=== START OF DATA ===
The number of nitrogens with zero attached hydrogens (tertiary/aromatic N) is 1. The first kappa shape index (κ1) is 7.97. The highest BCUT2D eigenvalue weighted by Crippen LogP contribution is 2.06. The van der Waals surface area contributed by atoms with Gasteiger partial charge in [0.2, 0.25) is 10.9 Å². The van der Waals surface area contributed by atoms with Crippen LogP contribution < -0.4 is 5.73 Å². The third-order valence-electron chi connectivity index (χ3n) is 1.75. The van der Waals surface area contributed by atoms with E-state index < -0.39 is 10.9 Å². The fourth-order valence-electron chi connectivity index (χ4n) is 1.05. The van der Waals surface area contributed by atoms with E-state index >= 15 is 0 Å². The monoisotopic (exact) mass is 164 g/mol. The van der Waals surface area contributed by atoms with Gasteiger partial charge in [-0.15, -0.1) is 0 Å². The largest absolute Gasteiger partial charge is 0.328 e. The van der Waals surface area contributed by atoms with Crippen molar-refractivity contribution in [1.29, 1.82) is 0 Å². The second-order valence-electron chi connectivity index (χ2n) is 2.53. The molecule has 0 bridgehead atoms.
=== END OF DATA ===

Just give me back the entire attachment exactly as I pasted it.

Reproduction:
The number of nitrogens with zero attached hydrogens (tertiary/aromatic N) is 1. The first kappa shape index (κ1) is 7.97. The highest BCUT2D eigenvalue weighted by Crippen LogP contribution is 2.06. The van der Waals surface area contributed by atoms with Gasteiger partial charge in [0.2, 0.25) is 10.9 Å². The van der Waals surface area contributed by atoms with Crippen LogP contribution < -0.4 is 5.73 Å². The third-order valence-electron chi connectivity index (χ3n) is 1.75. The van der Waals surface area contributed by atoms with E-state index < -0.39 is 10.9 Å². The fourth-order valence-electron chi connectivity index (χ4n) is 1.05. The van der Waals surface area contributed by atoms with E-state index >= 15 is 0 Å². The monoisotopic (exact) mass is 164 g/mol. The van der Waals surface area contributed by atoms with Gasteiger partial charge in [-0.15, -0.1) is 0 Å². The largest absolute Gasteiger partial charge is 0.328 e. The van der Waals surface area contributed by atoms with Crippen molar-refractivity contribution in [1.29, 1.82) is 0 Å². The second-order valence-electron chi connectivity index (χ2n) is 2.53. The molecule has 0 bridgehead atoms.